Moving from trainer to coach

So you want to be a coach? If you’re already a trainer, it’s easy to assume you can quickly adapt to coaching. Matt Somers points out some pitfalls to avoid.

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Pivoting is all the rage at the moment:

  • Businesses are pivoting to new models and ways of working in response to Covid19 and the lockdown
  • Charities are pivoting to new processes and procedures as people work from home and communicate online
  • And individuals are pivoting to new jobs or doing old jobs in new ways

So how do you pivot from being a trainer to becoming a coach?
Returning to full classroom training may be some way off, and we may never return to the way things were. But there’s a limit to how much group training can be moved online. As a result, trainers may want to work more on a one to one basis. To move to this coaching role requires a fair bit of thought.

So, you’re a trainer that wants to be a coach
If you’re an accomplished trainer, you’ll hopefully know a bit about neuroscience, different speeds of learning, engaging learners by asking questions, spacing learning, reflection, and putting new skills into practice. The good news is that, as a coach, you will definitely need to draw on these skills.

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The bad news is that a lot of other things that you do as a trainer will be counter-productive as a coach. The most obvious of these is instructing or telling. In training – particularly technical training – these might be vital skills to pass on knowledge and information and check we have been understood. 

In coaching, we’re more concerned with helping learners find their own way forward and should therefore avoid telling and instructing. Tell or instruct someone what to do and you don’t just assume responsibility, you deny learners the opportunity to think for themselves. And your ‘recipe’ may not be quite as appropriate for your learner anyway.

A desire to help people achieve their own results is a useful starting point, but the best advice for the trainer come budding coach is to undertake some coach training.

Spoilt for choice
With the coaching profession still in its infancy, there’s a bewildering array of development options out there. You can choose from a 90 minute seminar, a series of weekend retreats or even a Masters level degree programme – all available online.

Each has its merits and my advice is to consider your own needs carefully. I get at least two enquiries a week from people wanting to know which is the best coaching qualification they could take. A little questioning soon reveals that they want to set up as an executive or life coach, and believe getting qualified will be a guarantee of untold wealthy clients. 

Personally, I have never been engaged on the basis of my coaching qualifications and I know of no coaches who have either. So choose coach training that has a curriculum that appeals, an appropriate study timescale and a delivery mechanism that suits your preferences and circumstances. It’s worth noting that costs can vary hugely, so that may be another consideration.

Afterwards, it’s a question of continuing professional development in the true spirit of the term. This means doing as much coaching practise as you possibly can. So much the better if this can be supported by feedback – and indeed coaching – from an experienced supervisor.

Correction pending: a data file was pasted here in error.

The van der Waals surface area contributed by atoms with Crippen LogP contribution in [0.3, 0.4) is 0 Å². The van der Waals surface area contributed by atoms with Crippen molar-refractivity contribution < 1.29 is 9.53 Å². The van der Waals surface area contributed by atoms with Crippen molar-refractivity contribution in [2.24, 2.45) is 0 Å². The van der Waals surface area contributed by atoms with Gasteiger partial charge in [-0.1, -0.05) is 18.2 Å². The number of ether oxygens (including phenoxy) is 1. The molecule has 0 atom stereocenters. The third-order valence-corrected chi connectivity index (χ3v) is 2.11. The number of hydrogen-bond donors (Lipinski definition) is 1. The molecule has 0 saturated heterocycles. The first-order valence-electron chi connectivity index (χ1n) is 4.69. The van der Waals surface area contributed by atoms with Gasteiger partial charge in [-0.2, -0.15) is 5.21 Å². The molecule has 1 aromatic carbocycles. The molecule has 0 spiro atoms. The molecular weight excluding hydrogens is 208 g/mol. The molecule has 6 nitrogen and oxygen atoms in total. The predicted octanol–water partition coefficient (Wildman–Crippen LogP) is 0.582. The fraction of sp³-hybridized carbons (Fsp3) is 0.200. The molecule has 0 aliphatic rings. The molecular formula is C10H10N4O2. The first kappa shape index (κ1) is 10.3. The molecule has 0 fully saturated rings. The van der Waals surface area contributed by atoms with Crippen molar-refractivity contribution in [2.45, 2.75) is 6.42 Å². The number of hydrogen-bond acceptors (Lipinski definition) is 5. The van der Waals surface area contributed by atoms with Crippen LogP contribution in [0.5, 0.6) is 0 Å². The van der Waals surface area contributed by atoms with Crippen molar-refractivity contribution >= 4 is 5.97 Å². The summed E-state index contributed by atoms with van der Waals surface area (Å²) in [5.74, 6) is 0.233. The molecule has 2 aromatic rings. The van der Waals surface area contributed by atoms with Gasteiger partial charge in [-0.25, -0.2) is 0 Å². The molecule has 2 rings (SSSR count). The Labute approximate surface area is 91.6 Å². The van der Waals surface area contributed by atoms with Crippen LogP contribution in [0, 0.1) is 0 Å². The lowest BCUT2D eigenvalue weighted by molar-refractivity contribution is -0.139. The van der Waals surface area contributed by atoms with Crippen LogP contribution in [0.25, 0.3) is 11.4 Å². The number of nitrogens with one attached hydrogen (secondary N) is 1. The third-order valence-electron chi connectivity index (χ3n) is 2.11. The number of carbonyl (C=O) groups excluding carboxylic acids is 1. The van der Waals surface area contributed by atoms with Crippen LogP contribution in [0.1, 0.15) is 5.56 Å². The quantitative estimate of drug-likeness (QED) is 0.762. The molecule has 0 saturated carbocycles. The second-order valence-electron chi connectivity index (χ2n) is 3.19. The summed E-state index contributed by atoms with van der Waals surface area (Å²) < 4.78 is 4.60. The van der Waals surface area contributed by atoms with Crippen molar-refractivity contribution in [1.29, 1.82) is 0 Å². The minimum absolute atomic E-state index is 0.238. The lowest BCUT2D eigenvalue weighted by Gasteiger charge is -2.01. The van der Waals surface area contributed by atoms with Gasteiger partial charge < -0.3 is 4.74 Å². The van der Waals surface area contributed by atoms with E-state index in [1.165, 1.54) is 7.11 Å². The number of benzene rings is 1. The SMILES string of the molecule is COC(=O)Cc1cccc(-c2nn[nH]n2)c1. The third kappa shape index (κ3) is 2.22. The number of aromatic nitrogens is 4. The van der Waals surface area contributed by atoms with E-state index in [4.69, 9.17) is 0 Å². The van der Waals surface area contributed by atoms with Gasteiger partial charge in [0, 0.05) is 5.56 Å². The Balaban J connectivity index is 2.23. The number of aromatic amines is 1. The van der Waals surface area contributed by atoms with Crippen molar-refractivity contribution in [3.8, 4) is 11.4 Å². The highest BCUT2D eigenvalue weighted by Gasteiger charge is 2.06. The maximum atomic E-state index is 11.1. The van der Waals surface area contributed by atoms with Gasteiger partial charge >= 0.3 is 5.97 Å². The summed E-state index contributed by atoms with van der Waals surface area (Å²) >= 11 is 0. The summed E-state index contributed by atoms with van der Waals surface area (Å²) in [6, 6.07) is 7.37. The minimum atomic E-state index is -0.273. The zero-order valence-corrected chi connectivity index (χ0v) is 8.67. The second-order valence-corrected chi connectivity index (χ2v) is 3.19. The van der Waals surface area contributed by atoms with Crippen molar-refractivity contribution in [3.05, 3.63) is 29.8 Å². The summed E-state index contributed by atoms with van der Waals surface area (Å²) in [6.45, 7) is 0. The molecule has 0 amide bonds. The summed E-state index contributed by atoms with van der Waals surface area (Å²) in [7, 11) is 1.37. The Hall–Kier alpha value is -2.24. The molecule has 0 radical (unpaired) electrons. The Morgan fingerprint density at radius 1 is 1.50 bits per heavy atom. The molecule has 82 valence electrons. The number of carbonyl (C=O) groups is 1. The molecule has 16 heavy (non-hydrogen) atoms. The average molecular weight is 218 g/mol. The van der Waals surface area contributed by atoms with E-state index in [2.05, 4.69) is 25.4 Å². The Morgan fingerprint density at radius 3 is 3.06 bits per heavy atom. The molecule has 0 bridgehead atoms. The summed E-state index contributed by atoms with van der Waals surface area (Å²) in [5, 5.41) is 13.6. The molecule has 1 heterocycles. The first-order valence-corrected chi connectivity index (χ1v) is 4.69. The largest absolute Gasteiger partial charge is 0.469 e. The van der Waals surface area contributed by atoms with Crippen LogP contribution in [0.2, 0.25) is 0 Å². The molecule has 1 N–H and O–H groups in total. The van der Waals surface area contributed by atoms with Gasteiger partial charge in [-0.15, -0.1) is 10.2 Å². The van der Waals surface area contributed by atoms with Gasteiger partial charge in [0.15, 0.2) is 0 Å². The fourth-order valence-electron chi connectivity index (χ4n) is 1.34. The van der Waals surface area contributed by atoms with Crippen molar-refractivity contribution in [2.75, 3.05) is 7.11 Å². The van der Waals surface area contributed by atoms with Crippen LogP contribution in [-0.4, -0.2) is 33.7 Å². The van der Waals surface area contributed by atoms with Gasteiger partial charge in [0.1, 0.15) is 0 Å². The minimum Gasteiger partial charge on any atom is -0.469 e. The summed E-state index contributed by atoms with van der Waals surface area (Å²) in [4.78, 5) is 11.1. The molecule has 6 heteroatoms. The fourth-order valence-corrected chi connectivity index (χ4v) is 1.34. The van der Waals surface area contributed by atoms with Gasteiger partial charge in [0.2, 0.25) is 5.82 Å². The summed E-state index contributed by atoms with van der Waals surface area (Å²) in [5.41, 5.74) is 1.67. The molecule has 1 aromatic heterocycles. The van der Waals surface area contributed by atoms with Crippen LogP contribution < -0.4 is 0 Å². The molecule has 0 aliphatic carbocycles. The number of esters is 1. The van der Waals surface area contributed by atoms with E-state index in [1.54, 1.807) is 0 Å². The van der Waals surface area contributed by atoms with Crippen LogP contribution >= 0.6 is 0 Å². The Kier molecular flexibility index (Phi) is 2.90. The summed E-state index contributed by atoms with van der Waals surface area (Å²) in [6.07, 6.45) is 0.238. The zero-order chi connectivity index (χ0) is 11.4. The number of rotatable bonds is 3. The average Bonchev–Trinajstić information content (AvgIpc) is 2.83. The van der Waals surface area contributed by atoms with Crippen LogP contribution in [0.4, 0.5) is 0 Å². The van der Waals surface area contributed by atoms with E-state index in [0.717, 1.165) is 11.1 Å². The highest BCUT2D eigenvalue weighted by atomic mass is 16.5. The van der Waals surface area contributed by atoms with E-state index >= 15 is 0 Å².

So, you’re a coach that wants to do some training
It’s more unusual for coaches to become trainers. But if you’re a coach who has done some group training, and want to more, again there are some initial considerations.

As a coach you’ll be accustomed to having people describe goals, analyse their current situation, generate options and commit to a course of action. The person you’re coaching is responsible for making their own decisions, and you know that they will learn more and become more self-reliant that way.

You can take these skills into the virtual classroom of course, but you may find that groups seem less able to take responsibility than individual coaching clients. 

This is probably because training is usually an appropriate intervention to address a knowledge or skills gap, and a quite different approach may be necessary. An analogy may help.

Imagine taking your finely honed coaching skills and applying them to driving instruction. Your next pupil is young Jennie who runs towards you excitedly clutching her brand new provisional licence. Jennie takes the driver’s seat – for the first time – and the lesson begins:

“So Jennie”, you say, “you’ll notice a series of pedals beneath your feet. Tell me, what options do you have for depressing these in such a way as to move the car forward?”

Jennie would suspect she was being set up for a practical joke and would probably never use your driving school again. Clearly there would need to be some basic tuition and training before you could use coaching skills to help her develop advanced skills in her own way.

In other words, trainers tend to pick up learners earlier on in their development path than coaches, and we need to adapt our interventions to reflect this.

About Matt Somers

Matt Somers is the founder and Managing Director of Coaching Skills Training Ltd, a specialist training consultancy focused on the idea of the leader as coach. It operates throughout the UK and beyond, working in partnership with clients to ensure that what is intended is achieved. It has a wide and varied client list including charities.

As advocates of the coaching approach Matt works hard to make sure clients are able to continue developing the skills learned long after any initial project has finished. 

He is a leading voice on training and coaching in the UK publishing Coaching at Work in 2006 and Coaching in a Week in 2016. He holds an MSc in Human Resource Development and is a Fellow of the CIPD.

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